September 25, 2012
Sterling Ranch developers are heralding the first year of their rainwater harvesting project as a success, collecting more rainwater than they were expecting during a dry year.
The 4,000-gallon harvesting tank was installed last fall and was full at the start of the irrigation season this spring, said Harold Smethills, managing director of Sterling Ranch. It was the first year of collecting data for what will be a 10-year-long pilot project to determine the feasibility of rainwater harvesting tanks available for each community of the projected 12,050 homes Sterling Ranch plans to build over the course of the next 25 years. Smethills said infrastructure building would begin at the end of next year.
“It will provide a very efficient water source for outside irrigation, which will result in lower costs to our residents,” Smethills said.
Each home will have an average annual water budget of 24,000 gallons, half of which will come from community rainwater harvesting to be used on water-wise landscaping. According to Sterling Ranch, the average home uses about 160 gallons of water per person per day, and with smaller lots, efficient appliances, drip irrigation and water-wise landscaping, developers are hoping to cut that to 60 gallons per person per day.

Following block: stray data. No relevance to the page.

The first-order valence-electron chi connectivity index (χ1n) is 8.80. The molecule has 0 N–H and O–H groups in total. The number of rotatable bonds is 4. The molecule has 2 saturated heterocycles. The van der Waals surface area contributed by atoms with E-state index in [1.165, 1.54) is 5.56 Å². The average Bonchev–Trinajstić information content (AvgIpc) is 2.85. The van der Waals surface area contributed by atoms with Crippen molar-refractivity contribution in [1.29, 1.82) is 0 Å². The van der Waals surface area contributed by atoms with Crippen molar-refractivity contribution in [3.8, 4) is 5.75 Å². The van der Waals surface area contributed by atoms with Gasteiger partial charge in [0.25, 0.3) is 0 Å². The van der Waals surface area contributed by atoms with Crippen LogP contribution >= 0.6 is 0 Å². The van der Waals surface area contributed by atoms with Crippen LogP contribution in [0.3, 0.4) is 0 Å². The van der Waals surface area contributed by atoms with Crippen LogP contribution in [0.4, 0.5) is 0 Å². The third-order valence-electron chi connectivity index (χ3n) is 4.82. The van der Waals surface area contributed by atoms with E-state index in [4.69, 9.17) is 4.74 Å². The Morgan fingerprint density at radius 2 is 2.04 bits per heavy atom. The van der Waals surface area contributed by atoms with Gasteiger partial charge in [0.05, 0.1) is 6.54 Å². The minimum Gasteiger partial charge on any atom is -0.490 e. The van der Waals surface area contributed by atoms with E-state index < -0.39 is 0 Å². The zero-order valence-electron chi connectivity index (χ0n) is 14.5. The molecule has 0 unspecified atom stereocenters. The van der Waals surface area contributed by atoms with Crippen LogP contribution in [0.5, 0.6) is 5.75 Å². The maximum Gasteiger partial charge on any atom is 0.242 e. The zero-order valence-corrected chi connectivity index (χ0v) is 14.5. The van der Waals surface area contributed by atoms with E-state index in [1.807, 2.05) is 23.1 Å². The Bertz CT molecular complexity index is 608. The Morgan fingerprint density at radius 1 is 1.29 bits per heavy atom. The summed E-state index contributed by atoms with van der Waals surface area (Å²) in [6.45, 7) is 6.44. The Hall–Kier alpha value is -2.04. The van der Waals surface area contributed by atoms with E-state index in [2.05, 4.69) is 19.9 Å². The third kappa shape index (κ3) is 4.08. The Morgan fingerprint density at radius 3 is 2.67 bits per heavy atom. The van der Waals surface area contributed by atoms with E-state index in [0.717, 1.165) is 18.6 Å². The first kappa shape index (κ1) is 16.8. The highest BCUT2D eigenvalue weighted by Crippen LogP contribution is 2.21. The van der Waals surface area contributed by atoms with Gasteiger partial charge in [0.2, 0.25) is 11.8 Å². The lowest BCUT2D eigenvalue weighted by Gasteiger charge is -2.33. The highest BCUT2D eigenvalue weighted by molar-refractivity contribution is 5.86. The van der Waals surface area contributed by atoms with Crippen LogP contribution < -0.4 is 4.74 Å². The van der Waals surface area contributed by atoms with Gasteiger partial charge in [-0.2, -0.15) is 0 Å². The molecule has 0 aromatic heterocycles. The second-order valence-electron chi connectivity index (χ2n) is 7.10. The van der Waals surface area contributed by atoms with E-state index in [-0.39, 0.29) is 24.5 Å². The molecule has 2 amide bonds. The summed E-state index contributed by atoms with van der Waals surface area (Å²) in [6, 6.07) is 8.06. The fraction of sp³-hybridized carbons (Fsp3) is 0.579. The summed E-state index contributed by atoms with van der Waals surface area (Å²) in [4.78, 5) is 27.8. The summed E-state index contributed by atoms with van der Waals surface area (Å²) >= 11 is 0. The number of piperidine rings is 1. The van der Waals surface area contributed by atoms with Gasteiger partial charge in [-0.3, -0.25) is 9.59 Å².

The rainwater harvesting tanks, located in Roxborough on Sterling Ranch’s test site, collected about 3,000 gallons over the hottest part of the summer and 1,500 gallons this month, despite only getting about 6.6 inches of moisture during that time, according to Smethills.
“We must in our rainwater collections protect the existing senior water rights so we will return that water, which has always made it to the river, so we are protecting the water rights of people that own them,” Smethills said.
He said they will not use rainwater harvesting with the homes until the 10-year pilot project is complete and it has been approved through the state’s water courts. He said he anticipates the first homes will be built in 2014.
View Norris Design's overall plan graphic here